"A Christian lady wrote me a letter saying she felt really sorry we're facing all these difficulties and she donated $100," said Mr Harmoush, who is an instructor of Arabic and Islamic culture at the California State University in San Bernardino. "There's just a small minority of extremists and people who act out of ignorance and hatred for no justifiable reason, especially against the Muslims of North America."

He said the centre regularly held open houses for anyone who wanted to drop by and learn about their activities. With the help of local doctors, the centre also sponsors a health clinic for the poor, which is open to all regardless of their faith, he said. Southern California has about 80 mosques to serve some half-a-million Muslims, said Ahmed Azam, president of the board of trustees of the Islamic Centre of Hawthorne, a city of about 85,000 in south-western Los Angeles County.

"The first challenge for us as American Muslims is facing all the misconceptions about Islam because people react to what they hear in the media," he said. "The second challenge is trying to understand why, when there are about one billion Muslims in the world and somebody does something bad, people look at us as if we're behind it." Jon Stewart, the liberal host of The Daily Show, a television news comedy, recently showed a segment of mostly Fox News clips in which the different mosques planned around the country were presented as a sinister development.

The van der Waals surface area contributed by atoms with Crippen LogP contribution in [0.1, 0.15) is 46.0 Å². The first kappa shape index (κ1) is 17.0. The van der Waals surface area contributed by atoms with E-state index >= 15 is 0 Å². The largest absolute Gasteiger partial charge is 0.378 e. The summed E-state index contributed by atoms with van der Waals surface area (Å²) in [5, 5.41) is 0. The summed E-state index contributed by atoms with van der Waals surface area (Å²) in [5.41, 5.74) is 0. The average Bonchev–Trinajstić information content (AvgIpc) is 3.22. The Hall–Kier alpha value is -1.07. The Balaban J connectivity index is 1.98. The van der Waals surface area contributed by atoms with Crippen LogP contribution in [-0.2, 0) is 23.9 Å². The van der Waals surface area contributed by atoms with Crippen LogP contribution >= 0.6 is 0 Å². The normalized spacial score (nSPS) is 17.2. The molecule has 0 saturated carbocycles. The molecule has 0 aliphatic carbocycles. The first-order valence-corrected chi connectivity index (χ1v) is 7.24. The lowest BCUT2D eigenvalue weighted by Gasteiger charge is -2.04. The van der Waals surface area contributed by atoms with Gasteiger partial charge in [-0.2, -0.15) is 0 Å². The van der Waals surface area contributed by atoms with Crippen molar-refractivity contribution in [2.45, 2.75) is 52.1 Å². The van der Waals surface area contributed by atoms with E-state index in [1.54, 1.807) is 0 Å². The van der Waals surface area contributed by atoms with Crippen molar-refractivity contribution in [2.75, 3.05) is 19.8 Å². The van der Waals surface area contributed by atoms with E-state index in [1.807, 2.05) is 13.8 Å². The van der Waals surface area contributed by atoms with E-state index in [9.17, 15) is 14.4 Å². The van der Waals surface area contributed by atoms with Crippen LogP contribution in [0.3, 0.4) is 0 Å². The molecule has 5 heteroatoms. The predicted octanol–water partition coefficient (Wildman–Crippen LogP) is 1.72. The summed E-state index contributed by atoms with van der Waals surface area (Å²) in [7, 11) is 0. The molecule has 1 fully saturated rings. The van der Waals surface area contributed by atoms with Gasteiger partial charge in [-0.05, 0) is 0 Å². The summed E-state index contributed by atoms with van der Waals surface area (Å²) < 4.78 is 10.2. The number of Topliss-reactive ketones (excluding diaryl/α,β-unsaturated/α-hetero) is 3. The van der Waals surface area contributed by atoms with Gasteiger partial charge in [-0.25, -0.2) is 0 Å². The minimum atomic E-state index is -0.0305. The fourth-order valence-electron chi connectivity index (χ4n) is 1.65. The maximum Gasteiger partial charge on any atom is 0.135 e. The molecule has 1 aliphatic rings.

He concluded by saying that perhaps Christian Americans were most worried by the competition posed by Islam in the US marketplace of ideas. In Murfreesboro, Tennessee, a proposed mosque has become a campaign issue among the three Republican Party candidates in a congressional primary. At public hearings, angry residents threatened to boycott any builder who worked on it. Attempts to win political support among mosque opponents have not always gone smoothly. Sarah Palin, an unannounced but leading candidate for the Republican presidential nomination in 2012, recently drew ridicule when she appeared to make up a word and urged American Muslims to "refudiate" plans to build a mosque close to the site of the World Trade Centre in New York. She mixed up the words "repudiate" and "refute".

The mosque would be part of a proposed cultural centre called Cordoba House, named after the Cordoba Initiative, a group that works to break down barriers between the Muslim world and the West led by Imam Feisal Abdul Rauf. Michael Bloomberg, the mayor of New York City who is Jewish, came out against Mrs Palin's comments. "Sarah Palin has a right to her opinions, but I could not disagree more," he said. "Everything the United States stands for and New York stands for is tolerance and openness."

Mr Azam said the growth of mosques and Islamic centres was not only good for American Muslims, but also made it easier for those who believed the community needed to be closely tracked. "By allowing them to open, you can then monitor them, learn from them and hopefully give them a chance," he said. @Email:sdevi@thenational.ae